Ramana Maharshi cleared their doubts:
An actor dresses, acts and feels the role which he plays, but he knows that in real life, he is not that role but someone else. The fact that the actor knows who he truly is, does not obstruct him playing his role well. In the same way, remaining in the Self will not be an obstruction to fulfil one’s duties with care.
Ramana took the analogy even further: in the same way, as the role of an actor is determined, so are the actions of a body. Does this mean the individual has no free will? He clarified: As long as one considers oneself to be an individual person, one has free will and has to use it well – and this concerns probably all of us. On the other hand, Ramana claimed, “the purpose of one’s birth will be fulfilled whether you will it or not.” And then intriguingly added: “Let the purpose fulfil itself.”
If this sounds confusing, he once explained that the whole discussion about free will is basically irrelevant, and gave an analogy of his times: people listen to a song from a radio. Then they discuss whether the person sitting in the radio can sing as he wants or whether he has to sing as the radio station decides….
Well, only small children will believe there is a person in the radio. There is no person. Similarly, there is only the one Consciousness, Atman, that shines through each person. So when there is in truth no separate individual, the question whether this individual has free will is indeed irrelevant.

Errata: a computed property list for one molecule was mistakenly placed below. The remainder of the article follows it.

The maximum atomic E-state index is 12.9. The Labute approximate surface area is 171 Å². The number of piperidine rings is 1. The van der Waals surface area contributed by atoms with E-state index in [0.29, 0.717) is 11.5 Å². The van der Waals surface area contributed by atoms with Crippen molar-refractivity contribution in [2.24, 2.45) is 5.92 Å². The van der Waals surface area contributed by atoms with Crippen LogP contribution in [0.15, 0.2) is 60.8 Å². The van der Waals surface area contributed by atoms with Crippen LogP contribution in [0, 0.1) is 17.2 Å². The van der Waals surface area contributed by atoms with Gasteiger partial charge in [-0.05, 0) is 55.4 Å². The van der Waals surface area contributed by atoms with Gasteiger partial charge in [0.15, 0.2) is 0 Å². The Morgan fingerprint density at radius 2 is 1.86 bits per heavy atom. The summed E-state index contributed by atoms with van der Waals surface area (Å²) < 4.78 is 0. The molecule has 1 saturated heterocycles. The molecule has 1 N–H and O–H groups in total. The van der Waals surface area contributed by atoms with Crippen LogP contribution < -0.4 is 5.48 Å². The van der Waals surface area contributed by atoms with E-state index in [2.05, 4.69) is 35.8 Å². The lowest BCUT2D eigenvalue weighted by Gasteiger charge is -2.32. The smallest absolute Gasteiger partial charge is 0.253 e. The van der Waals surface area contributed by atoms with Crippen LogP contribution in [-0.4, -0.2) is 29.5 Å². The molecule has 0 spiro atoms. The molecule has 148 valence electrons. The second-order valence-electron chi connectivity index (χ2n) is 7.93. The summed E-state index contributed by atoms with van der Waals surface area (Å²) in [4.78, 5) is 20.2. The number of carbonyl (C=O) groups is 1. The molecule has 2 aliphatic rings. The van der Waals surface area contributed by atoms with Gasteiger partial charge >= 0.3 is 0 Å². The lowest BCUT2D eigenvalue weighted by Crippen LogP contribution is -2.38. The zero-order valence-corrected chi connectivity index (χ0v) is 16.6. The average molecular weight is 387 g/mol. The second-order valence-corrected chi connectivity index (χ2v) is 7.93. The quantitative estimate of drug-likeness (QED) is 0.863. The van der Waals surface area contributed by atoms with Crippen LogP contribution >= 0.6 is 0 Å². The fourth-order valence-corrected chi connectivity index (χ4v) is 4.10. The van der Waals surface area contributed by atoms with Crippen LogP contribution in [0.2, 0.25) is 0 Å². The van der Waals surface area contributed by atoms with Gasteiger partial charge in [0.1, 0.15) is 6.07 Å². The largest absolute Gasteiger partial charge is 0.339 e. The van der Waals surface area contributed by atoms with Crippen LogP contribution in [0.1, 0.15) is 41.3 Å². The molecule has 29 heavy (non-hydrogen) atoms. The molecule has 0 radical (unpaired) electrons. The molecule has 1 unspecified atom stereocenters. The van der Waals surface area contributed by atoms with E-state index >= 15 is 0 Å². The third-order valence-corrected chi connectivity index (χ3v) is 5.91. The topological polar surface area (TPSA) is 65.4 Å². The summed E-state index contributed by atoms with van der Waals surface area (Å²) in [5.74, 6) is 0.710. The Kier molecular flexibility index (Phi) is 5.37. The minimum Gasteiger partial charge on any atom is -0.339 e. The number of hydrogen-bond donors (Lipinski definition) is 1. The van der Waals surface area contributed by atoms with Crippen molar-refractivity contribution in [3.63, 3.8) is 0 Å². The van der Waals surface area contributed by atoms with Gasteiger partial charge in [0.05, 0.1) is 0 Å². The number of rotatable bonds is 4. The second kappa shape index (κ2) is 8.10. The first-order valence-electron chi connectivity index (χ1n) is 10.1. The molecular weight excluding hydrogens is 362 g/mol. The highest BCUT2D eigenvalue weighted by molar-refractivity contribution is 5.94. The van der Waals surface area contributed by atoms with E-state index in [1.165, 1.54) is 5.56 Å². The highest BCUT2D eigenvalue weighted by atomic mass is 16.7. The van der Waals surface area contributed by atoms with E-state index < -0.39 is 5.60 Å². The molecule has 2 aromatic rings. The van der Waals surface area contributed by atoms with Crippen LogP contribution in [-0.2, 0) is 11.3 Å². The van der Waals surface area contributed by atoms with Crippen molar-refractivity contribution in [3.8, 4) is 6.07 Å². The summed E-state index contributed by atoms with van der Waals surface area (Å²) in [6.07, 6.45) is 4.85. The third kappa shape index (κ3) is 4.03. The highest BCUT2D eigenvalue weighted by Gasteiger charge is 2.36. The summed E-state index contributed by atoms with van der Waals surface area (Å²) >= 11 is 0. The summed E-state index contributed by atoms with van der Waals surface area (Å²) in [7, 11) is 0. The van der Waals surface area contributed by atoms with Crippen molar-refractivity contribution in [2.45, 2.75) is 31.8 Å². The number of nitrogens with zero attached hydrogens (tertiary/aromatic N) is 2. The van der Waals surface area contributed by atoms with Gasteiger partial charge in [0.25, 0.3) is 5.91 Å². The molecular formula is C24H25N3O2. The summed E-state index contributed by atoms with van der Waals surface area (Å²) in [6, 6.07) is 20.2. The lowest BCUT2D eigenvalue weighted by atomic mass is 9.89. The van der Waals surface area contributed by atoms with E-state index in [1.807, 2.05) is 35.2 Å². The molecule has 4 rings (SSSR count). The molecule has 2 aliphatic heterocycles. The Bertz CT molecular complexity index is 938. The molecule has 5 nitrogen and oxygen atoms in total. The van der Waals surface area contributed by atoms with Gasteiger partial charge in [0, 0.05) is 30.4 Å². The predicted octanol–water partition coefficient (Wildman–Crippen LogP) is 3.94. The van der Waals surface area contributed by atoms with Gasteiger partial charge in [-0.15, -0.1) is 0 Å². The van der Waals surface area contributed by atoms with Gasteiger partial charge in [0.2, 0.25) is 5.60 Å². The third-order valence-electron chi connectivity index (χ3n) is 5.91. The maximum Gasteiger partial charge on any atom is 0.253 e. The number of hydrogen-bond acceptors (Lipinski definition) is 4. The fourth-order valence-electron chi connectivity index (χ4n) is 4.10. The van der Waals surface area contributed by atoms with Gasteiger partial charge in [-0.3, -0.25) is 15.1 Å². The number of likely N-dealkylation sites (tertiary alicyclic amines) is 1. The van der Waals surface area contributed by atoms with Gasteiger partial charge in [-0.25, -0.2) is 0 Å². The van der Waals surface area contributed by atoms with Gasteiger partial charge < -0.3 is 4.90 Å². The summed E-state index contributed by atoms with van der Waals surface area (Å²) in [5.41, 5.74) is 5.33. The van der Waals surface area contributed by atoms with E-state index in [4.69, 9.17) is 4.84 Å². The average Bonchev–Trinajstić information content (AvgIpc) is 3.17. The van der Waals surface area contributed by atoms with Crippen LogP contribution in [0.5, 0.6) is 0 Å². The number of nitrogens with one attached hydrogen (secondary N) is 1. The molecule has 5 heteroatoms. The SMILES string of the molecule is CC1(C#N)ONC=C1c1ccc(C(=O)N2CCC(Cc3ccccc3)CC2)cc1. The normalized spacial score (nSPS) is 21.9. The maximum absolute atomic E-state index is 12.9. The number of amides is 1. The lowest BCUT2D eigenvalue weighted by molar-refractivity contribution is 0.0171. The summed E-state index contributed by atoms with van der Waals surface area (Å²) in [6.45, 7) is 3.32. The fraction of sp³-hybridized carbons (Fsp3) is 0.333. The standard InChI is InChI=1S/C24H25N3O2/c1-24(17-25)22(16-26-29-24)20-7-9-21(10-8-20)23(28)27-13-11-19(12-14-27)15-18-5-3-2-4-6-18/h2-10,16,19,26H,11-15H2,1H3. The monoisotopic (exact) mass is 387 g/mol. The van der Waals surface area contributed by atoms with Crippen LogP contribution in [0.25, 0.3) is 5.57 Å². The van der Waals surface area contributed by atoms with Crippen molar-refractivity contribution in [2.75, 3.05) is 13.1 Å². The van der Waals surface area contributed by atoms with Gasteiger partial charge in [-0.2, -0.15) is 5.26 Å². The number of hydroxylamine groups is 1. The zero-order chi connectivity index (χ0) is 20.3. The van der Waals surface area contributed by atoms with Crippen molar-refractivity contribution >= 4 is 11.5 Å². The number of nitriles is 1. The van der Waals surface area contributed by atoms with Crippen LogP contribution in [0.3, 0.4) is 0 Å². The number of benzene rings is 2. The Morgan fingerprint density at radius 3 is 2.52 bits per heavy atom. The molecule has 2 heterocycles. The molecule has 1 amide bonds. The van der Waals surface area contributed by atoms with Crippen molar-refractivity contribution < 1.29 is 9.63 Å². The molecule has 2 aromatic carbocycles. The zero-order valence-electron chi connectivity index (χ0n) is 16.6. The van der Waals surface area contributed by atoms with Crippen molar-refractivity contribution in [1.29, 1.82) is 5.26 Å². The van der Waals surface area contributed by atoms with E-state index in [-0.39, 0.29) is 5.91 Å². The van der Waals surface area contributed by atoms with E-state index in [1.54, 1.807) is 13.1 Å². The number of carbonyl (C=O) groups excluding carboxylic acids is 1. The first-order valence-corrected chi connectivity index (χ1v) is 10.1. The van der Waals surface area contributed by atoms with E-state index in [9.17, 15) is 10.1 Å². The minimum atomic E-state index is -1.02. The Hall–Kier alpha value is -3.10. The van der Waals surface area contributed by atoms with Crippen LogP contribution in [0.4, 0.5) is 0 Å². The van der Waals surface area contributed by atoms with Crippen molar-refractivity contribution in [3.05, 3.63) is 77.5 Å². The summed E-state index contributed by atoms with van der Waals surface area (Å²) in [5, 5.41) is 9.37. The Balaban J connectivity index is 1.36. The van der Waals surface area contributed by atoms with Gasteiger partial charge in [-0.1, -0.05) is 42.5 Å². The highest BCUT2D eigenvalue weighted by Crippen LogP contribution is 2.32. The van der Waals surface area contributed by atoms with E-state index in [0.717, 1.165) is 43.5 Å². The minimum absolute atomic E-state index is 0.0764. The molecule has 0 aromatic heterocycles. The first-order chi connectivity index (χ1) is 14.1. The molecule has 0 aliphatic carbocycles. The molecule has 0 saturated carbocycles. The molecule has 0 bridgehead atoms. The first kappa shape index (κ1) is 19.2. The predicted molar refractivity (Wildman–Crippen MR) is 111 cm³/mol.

Ramana Maharshi was once asked, whether he thinks. He replied that usually he does not think. “But I see you talk to people”, the questioner persisted. “When I talk, of course, I think. But usually I don’t”, he replied. “And I see you read newspaper”, the questioning continued. “When I read newspaper, I think, but normally I don’t”, Ramana answered.
The issue is basically for the ego with its myriad thoughts and feelings to get out of the way for Atman to shine through. How much light of Atman comes through in each bodily form depends mainly on the degree of egolessness. In some persons, the light is dim, in others bright.
Ramana Maharshi was certainly one of those rare cases through whom the light shone brightly. He did not identify with the body and was not compelled to think incessantly.
Shortly before he died he said, “People say that I am going. Where can I go? I am always here.” By ‘here’ he surely did not mean the place at the foot of Arunachala and by ‘I’ not to the person known as Ramana Maharshi.
By Maria Wirth